A piece for performance needs to be long enough for the audience to digest. There is such thing as a minimum and optimal length for the listener. Easy piano pieces are often deemed too short. One strategy for beginning piano students to play a piece long enough to satisfy the ear is to combine what they know into a medley.
How does one arrange a medley?
Here are my own guidelines.
- There should be a common theme or thread, which can be accompaniment, theme, mood, key, content or context.
- The transitions should be somewhat seamless. In other words, it shouldn’t appear as disconnected separate pieces. It shouldn’t seem like the performer only knows so much, stops or hesitates and tries to play something else and stops again.
- There should be a beginning and an ending, like any complete piece.
- There are many ways to arrange a medley, from loose to tight.
- Choose familiar parts of the pieces to merge in a medley.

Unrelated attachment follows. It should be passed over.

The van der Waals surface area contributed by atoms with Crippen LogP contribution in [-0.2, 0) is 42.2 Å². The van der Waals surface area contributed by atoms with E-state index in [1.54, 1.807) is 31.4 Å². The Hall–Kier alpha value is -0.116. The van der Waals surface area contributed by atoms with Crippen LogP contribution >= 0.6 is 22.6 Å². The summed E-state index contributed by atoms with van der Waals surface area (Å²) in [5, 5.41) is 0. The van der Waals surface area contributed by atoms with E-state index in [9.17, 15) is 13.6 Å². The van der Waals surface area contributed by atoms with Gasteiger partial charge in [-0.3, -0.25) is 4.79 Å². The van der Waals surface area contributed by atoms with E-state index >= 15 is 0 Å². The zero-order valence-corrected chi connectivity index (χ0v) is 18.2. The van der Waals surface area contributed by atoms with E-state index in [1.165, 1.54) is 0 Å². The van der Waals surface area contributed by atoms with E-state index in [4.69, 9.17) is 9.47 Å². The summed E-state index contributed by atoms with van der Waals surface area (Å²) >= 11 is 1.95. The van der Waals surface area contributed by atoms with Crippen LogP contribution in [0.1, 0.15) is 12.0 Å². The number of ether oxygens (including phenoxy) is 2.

Below is my medley on Bach’s Prelude in C from his famous Well-Tempered Clavier. There are plenty of free arrangements of his first prelude for different instruments on IMSLP. I started with the familiar tunes of St Francis of Assisi and Gounod’s Ave Maria, before regressing to love songs of Richard Marx, Air Supply, and Yazoo, and ending with Pachelbel’s Canon.
When my friend shared a video of his young son’s performance of JS Bach’s Prelude in C on a harpsichord in London, I was suddenly reminded of a medley I arranged in 2000. I wrote on my first website “analyticalQ presents” that a lot of melodies appeared when I played that prelude. The melodies (2-page PDF) simply floated on top of the repetitive broken chords. [Click on the sample score below to get the 8-page PDF.]